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St. Lucie County brush fire contained, possibly ignited by lawn equipment

Containment area continues to smolder, send smoke into sky
A brush fire burns in St. Lucie County near the fairgrounds on May 11, 2024,
Posted at 3:56 PM, May 12, 2024
and last updated 2024-05-12 21:56:04-04

ST. LUCIE COUNTY, Fla. — A brush fire in St. Lucie County was contained Saturday night, but forestry officials said residents may continue to still see smoke in the area.

The 155-acre fire ignited over the weekend near Peacock Road and Okeechobee Road, which is close to the St. Lucie County Fairgrounds.

The Florida Forest Service told WPTV the fire was contained by 10 p.m. Saturday.

St. Lucie County Fire District truck in foreground of brush fire, May 11, 2024

Region St Lucie County

Smoke from brush fires prompt health warning

Peter Burke
5:14 PM, May 11, 2024

Multiple piles within the containment area continue to smolder and send smoke into the sky on Sunday.

"I noticed they had a fire just behind the camper here and the fire department was out there probably pretty much all day yesterday dealing with the fire," resident Mackey Davis said.

Forestry officials said they believe the fire was ignited by lawn equipment in the area.

"When the county was out here mowing, you hit something in the dirt, and the next thing you knew it sparked," Dave Grubich with the Florida Forest Service said. "That one little spark in this dry grass is all it took."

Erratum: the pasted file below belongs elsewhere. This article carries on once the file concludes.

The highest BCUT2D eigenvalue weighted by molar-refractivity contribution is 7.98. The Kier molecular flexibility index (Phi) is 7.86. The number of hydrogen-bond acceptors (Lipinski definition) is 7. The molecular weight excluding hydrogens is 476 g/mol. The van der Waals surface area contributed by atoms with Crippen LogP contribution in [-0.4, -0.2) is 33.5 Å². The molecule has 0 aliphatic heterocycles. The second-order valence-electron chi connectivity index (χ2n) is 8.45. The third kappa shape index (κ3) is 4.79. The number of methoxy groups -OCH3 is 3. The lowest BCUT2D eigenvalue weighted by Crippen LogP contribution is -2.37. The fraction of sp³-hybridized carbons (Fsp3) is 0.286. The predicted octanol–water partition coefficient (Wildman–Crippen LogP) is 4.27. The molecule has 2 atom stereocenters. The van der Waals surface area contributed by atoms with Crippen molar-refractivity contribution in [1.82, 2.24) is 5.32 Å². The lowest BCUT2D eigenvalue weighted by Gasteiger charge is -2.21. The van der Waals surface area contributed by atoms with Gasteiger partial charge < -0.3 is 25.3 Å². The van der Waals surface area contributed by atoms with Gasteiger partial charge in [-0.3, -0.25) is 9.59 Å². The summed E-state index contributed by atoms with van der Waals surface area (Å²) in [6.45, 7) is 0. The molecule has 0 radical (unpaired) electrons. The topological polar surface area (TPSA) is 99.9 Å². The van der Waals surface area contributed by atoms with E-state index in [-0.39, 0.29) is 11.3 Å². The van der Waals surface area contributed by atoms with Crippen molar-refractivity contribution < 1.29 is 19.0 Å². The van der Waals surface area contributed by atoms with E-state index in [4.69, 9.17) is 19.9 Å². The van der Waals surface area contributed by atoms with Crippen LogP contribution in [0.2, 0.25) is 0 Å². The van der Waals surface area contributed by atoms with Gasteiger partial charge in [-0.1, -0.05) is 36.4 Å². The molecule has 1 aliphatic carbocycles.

A second fire in the county, the Long Bay Fire, occurred about 5 miles west of the Peacock Road fire.

The Long Bay fire, which occurred after a May 2 lightning strike, burned about 350 acres.

Dave Grubich with the Florida Forest Service discusses how the Peacock fire began.
Dave Grubich with the Florida Forest Service discusses how the Peacock fire began.

"It's been taking a lot of resources because this is called a bay. For layman's terms it's a swamp, and it's a swamp with no water in it right now," Grubich said. "The water it does have is 3 feet underground. Well, that 3 feet of dirt is actually burning."

The Florida Department of Health in St. Lucie County on Saturday cautioned the public about smoke from the brush fire.

Health officials suggest the following tips if smoke is present:

  • Limit outdoor activities
  • While inside your home, run your air conditioner, keep the fresh air intake closed and the filter clean. This will prevent bringing additional smoke inside.
  • If you have medical conditions like asthma, contact your health care provider if you are having difficulty breathing

With dry conditions persisting, nearby Indian River County still has a burn ban in effect that was put in place Tuesday.

Martin County Fire Rescue also said any burning activity is currently prohibited.

WPTV was told that the drought index is nearly 600, so even a spark could cause a fire.

Despite Florida being the lightning capital of the U.S., the Department of Agriculture says on its website that humans are the leading cause of wildfires in the state.